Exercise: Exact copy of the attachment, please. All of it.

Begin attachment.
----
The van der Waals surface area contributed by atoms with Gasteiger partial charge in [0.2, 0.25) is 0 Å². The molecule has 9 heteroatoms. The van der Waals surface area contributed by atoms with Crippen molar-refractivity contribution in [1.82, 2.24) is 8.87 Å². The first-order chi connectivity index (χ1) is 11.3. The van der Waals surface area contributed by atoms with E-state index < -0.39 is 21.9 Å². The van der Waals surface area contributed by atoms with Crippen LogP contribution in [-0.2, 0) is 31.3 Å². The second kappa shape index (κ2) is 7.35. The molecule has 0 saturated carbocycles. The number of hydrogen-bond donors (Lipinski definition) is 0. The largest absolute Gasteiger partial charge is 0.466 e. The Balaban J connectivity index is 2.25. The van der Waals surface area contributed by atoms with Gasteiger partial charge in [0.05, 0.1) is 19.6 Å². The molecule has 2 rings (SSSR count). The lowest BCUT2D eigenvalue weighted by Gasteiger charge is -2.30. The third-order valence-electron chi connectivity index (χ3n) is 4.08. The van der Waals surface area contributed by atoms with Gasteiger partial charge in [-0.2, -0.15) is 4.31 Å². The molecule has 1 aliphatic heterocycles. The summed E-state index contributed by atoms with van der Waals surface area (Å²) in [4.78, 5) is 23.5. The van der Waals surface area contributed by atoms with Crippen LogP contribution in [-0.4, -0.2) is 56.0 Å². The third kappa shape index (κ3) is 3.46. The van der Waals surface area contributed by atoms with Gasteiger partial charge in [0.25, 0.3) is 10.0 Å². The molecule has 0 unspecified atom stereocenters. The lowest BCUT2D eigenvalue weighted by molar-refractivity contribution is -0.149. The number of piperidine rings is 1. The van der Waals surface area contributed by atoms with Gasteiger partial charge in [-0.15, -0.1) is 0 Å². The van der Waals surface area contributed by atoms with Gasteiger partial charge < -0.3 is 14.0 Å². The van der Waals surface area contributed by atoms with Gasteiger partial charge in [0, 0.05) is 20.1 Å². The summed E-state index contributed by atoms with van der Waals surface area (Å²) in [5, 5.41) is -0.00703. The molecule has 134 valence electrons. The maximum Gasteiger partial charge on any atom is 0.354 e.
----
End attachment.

The van der Waals surface area contributed by atoms with Gasteiger partial charge in [0.2, 0.25) is 0 Å². The molecule has 9 heteroatoms. The van der Waals surface area contributed by atoms with Crippen molar-refractivity contribution in [1.82, 2.24) is 8.87 Å². The first-order chi connectivity index (χ1) is 11.3. The van der Waals surface area contributed by atoms with E-state index < -0.39 is 21.9 Å². The van der Waals surface area contributed by atoms with Crippen LogP contribution in [-0.2, 0) is 31.3 Å². The second kappa shape index (κ2) is 7.35. The molecule has 0 saturated carbocycles. The number of hydrogen-bond donors (Lipinski definition) is 0. The largest absolute Gasteiger partial charge is 0.466 e. The Balaban J connectivity index is 2.25. The van der Waals surface area contributed by atoms with Gasteiger partial charge in [0.05, 0.1) is 19.6 Å². The molecule has 2 rings (SSSR count). The lowest BCUT2D eigenvalue weighted by Gasteiger charge is -2.30. The third-order valence-electron chi connectivity index (χ3n) is 4.08. The van der Waals surface area contributed by atoms with Gasteiger partial charge in [-0.2, -0.15) is 4.31 Å². The molecule has 1 aliphatic heterocycles. The summed E-state index contributed by atoms with van der Waals surface area (Å²) in [4.78, 5) is 23.5. The van der Waals surface area contributed by atoms with Crippen LogP contribution in [-0.4, -0.2) is 56.0 Å². The third kappa shape index (κ3) is 3.46. The van der Waals surface area contributed by atoms with Gasteiger partial charge in [0.25, 0.3) is 10.0 Å². The molecule has 0 unspecified atom stereocenters. The lowest BCUT2D eigenvalue weighted by molar-refractivity contribution is -0.149. The number of piperidine rings is 1. The van der Waals surface area contributed by atoms with Gasteiger partial charge in [-0.15, -0.1) is 0 Å². The van der Waals surface area contributed by atoms with Gasteiger partial charge < -0.3 is 14.0 Å². The van der Waals surface area contributed by atoms with Gasteiger partial charge in [0, 0.05) is 20.1 Å². The summed E-state index contributed by atoms with van der Waals surface area (Å²) in [5, 5.41) is -0.00703. The molecule has 134 valence electrons. The maximum Gasteiger partial charge on any atom is 0.354 e.